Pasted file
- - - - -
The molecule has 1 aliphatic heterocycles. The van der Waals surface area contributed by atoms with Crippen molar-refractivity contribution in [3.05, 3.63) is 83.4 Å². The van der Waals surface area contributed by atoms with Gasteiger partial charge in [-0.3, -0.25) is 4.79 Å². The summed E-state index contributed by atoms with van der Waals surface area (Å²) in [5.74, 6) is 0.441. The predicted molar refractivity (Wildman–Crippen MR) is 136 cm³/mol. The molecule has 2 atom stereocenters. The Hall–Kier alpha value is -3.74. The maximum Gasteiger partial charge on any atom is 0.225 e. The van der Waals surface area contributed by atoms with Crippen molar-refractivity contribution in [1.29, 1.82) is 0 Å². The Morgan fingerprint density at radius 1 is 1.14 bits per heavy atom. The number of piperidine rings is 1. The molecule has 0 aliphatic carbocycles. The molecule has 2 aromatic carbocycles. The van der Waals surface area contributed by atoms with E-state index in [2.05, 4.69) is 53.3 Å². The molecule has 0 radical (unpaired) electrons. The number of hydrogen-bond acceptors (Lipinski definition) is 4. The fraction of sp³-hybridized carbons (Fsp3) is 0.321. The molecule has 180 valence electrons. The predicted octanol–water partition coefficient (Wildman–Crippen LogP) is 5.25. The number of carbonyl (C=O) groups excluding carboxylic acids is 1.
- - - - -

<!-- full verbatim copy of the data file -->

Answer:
The molecule has 1 aliphatic heterocycles. The van der Waals surface area contributed by atoms with Crippen molar-refractivity contribution in [3.05, 3.63) is 83.4 Å². The van der Waals surface area contributed by atoms with Gasteiger partial charge in [-0.3, -0.25) is 4.79 Å². The summed E-state index contributed by atoms with van der Waals surface area (Å²) in [5.74, 6) is 0.441. The predicted molar refractivity (Wildman–Crippen MR) is 136 cm³/mol. The molecule has 2 atom stereocenters. The Hall–Kier alpha value is -3.74. The maximum Gasteiger partial charge on any atom is 0.225 e. The van der Waals surface area contributed by atoms with Crippen molar-refractivity contribution in [1.29, 1.82) is 0 Å². The Morgan fingerprint density at radius 1 is 1.14 bits per heavy atom. The number of piperidine rings is 1. The molecule has 0 aliphatic carbocycles. The molecule has 2 aromatic carbocycles. The van der Waals surface area contributed by atoms with E-state index in [2.05, 4.69) is 53.3 Å². The molecule has 0 radical (unpaired) electrons. The number of hydrogen-bond acceptors (Lipinski definition) is 4. The fraction of sp³-hybridized carbons (Fsp3) is 0.321. The molecule has 180 valence electrons. The predicted octanol–water partition coefficient (Wildman–Crippen LogP) is 5.25. The number of carbonyl (C=O) groups excluding carboxylic acids is 1.